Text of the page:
Managed Futures

Iirc it was detailed for me (when I was holding bnd).

The dividend report was showing actual withholding, not the standard 15% (which is why it shows up late, since they need to get the data for each fund about how each dividend is qualified).

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Maybe I found something more. AlphaSimplex has a managed futures fund in the US by the ticker ASFYX. Portfoliovisualizer has data starting in 2010 for this one. Here a comparison with AQMIX (another managed futures fund) by AQR: click

Both are constituents of the SG Trend Index and both have UCITS variants in Europe.

Whilst AQR hides their UCITS funds behind a login, Virtus (which bought AlphaSimplex last year) displays their fund in the open: Virtus GF AlphaSimplex Managed Futures Fund

Their accumulating R shares have a minimum investment of 5000 USD. At he moment the maximum ongoing charge is 1.35% and there is no performance fee. Some shareclasses are already on IBKR but not this one. The UCITS fund is newly merged, maybe they still need some time.

AQR uses performance fees, if I remember correctly, but I can’t find a document stating it. Other websites claim so though. AQMIX also had a rather horrible performance last decade.

The fees are a bit high, on the other hand there was still performance after fees.

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I’m also currently thinking on putting 10% in that fund. What stumped me a bit though was this part in the KID:

Best case scenario they calculate 1.5% return after cost. Is this just some nonsense calculation they have to do for the KID?

I tried to find the KID of the Alpha simplex fund, but couldn’t manage to do, they dont list it under regulatory documents.

This is one I found in Blackrock iShares Diversified Commodity Swap UCITS ETF:

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Calculation methodology: KIDs for PRIIPs: Performance Scenarios | Full Service Financial Reporting Suite | ESG Reporting | Fund Factsheet | anevis solutions

See also: PRIIPs performance scenario | Deloitte Luxembourg

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Just seems very weird to me in this case.

The DBI ucits fund, performed more or less 1:1 like the US counterpart DBMF in the last 1 year (earlier comparison not really possible as the ucits fund is barely over 1 year old). And DBMF had a 10% CAGR since inception in 2019. Of course way too short of a timeframe to judge any longterm performance and MF also ran very well in 2022. But the favourable scenario should reflect that no?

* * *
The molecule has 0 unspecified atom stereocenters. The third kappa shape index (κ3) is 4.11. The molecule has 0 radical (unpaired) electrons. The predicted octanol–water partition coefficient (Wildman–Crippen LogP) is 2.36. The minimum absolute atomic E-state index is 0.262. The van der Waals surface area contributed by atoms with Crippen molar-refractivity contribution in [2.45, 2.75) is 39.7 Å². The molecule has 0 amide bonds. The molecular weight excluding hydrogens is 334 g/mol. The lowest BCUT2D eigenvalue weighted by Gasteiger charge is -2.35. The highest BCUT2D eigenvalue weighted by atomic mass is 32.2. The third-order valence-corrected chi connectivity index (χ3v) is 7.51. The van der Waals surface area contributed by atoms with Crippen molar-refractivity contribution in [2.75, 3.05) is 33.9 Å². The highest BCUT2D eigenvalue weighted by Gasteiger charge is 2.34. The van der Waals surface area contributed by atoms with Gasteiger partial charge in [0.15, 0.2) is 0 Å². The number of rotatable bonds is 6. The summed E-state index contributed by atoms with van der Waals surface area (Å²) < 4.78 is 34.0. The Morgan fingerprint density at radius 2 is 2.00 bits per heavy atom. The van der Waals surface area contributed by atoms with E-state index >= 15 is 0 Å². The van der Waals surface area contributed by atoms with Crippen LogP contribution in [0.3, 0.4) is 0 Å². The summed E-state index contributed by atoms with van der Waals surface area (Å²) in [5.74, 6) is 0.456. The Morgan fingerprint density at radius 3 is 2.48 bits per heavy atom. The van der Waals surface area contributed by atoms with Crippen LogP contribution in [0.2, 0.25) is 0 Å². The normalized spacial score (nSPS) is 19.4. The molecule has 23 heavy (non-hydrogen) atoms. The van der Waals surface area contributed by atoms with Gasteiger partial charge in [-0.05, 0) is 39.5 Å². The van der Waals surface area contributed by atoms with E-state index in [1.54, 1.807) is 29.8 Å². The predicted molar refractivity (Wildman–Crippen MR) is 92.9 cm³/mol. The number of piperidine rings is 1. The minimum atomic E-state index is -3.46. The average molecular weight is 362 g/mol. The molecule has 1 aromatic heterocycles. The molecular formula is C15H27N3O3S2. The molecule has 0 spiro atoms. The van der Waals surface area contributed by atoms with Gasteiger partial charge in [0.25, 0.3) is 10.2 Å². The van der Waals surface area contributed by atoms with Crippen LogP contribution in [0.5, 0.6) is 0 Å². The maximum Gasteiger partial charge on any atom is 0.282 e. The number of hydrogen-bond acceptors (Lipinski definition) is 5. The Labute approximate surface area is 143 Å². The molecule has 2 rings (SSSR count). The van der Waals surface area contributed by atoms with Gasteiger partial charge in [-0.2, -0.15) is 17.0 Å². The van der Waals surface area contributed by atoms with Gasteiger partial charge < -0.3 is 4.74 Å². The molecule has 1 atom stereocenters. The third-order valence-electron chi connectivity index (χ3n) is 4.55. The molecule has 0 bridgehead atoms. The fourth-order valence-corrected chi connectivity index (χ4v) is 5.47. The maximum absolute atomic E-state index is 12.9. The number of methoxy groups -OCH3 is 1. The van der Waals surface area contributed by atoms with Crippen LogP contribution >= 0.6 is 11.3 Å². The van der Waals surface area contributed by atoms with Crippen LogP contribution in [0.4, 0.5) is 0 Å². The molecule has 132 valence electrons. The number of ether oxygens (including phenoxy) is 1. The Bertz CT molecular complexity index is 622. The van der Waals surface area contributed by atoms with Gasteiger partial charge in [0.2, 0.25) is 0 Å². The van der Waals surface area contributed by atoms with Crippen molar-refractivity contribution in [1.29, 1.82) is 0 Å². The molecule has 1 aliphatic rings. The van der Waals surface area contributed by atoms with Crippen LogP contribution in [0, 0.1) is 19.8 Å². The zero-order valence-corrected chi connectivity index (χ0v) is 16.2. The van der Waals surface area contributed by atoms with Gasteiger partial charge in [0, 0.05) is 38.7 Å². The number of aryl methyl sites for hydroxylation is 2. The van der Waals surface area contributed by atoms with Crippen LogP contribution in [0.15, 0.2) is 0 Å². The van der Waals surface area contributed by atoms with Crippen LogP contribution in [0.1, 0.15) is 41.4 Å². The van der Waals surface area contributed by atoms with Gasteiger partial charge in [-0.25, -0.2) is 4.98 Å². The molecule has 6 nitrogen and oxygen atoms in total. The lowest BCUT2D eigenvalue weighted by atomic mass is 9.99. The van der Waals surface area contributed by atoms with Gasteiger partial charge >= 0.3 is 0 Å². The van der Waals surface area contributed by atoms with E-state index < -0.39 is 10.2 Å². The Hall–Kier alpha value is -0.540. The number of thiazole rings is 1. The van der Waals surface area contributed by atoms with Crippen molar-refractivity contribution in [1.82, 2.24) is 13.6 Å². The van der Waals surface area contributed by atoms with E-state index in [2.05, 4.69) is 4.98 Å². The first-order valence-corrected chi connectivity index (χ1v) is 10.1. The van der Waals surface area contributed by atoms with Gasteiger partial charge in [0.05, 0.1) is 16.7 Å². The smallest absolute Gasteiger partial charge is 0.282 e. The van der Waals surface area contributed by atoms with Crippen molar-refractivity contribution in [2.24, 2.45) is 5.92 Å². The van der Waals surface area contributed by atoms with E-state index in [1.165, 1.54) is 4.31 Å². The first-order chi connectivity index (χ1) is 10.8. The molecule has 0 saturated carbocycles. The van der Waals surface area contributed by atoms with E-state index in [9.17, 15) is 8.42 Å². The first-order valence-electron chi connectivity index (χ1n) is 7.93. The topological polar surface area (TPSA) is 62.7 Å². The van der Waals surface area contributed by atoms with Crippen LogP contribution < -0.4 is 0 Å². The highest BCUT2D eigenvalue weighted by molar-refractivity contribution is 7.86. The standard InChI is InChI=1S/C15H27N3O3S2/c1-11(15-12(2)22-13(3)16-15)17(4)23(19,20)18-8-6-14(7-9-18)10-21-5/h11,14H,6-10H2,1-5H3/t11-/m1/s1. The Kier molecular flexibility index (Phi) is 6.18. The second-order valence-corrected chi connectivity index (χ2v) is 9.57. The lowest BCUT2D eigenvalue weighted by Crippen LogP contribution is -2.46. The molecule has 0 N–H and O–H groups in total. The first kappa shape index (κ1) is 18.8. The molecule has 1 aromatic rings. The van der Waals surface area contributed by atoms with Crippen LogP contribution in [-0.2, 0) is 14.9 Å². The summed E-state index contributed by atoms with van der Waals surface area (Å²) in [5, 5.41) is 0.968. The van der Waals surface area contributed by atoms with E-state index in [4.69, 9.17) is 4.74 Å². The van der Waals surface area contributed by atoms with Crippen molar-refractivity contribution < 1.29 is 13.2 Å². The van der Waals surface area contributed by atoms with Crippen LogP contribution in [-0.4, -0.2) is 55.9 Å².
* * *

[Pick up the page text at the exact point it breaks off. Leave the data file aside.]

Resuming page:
That’s my guess so far.
And this DBI fund, Helix found out about, is the only one interesting to me so far in the ucits world. It seems to be just a slightly more expensive DBMF clone, without withholding tax problems and hopefully less taxable gains.

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I also saw this ETF which uses SPX options and BOXX as a form of tail-risk hedging: CAOS - Alpha Architect ETFs

Anyone use this?

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I recently added RSBT, return stacked bonds & managed futures. Still pretty new fund and no idea which kind of taxable distributions it will have. Big advantage though is that they only distribute once a year at the end.

My plan for this year is sell right before that day and then see what happens.

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Great fund imo. I recommended that one to a friend that uses it.

Depending on how much I lever up in the future I would also incorporate it, with borrowed money.

Mind you, it‘s really crash protection/insurance in the end and it will probably at maximum keep up with inflation over the long term and may underperform inflation. Of course, if a crash happens it will pay off big time.

The options it uses are really deep out-of-the-money though. So for it to move substantially the market needs to drop quite big, quite fast. A slow bear market will make you lose a bit of money on it. See their presentation on the fund, gives you a good overview on it.

A small allocation, say 3%, already goes a long way.
It will however likely lower your total expected return of your portfolio though, if you would alternatively have put the money in higher return assets.

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I think the constituents of “SG Trend Index” and “SG CTA Index” are worth a look.

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I already hold deep OOM SPX puts in my portfolio as some tail risk protection. But this would certainly be less hassle and probably more efficient.

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I dont like that they hold lots of single stock options. This just sounds like advanced stock picking to me